You are on page 1of 8

Linklater, A. (1990a).

Beyond Realism and Marxism: Critical Theory and
International Relations. London: MacMillan Press.
Introduction
Horkheimer’s essay on traditional and critical theory anticipated the basic themes
in the most recent critique of realism. Horkheimer argued that traditional theory
(positivism) was distinguished from critical theory by its attempt to explain social
laws and regularities. The aim of critical theory was to understand how these
socially-created constraints upon the freedom of human subjects could be
reduced and, where possible, eliminated. (1)
Until recently, supporters of critical theory have rarely discussed international
relations. […] the realist tradition contains much that is clearly hostile to the idea
of critical international theory. Most accounts of the ascent of realism note that its
principles were shaped in response to the two perspectives which were the main
heirs of the Enlightenment: liberalism and Marxism.
The realist critique of the project of the Enlightenment effectively thwarted the
development of a critical tradition of international theory. However the recent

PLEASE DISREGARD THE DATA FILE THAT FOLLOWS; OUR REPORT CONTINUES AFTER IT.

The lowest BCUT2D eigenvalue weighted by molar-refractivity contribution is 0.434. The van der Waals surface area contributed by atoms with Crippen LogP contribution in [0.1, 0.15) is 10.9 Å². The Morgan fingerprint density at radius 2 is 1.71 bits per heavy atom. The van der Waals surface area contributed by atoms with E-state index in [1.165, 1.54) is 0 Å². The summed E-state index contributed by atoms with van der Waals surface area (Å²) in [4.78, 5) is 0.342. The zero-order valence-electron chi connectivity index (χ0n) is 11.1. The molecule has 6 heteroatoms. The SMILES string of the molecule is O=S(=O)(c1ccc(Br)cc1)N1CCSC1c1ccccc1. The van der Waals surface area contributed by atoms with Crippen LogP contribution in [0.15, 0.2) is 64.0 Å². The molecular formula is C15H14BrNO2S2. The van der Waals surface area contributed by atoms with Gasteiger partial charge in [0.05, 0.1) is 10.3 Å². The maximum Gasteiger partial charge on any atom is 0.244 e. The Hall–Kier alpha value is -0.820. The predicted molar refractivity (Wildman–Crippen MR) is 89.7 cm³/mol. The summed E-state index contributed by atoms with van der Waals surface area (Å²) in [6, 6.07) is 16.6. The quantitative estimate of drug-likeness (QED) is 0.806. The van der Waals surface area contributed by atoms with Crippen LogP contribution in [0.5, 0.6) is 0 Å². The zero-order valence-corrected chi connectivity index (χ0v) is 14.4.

emergence of a critical voice in international theory suggests that this may be
about to change. (2)
The current challenge to realism began with the revival of the liberal tradition of
international political economy. [they] argued for a more comprehensive
theoretical approach which took account of the effects of industrialisation and
modernisation upon contemporary state structures had become essential in the
age of global interdependence. The growing importance of economic factors in
world politics made students of international relations more sensitive to the need
to analyse the phenomenon of change. It made them more aware of the
possibility that the state might become obliged to be responsive to an ethical
constituency which was broader than its own citizenry, and more cognisant of the
possibility that international cooperation would be strengthened by the need to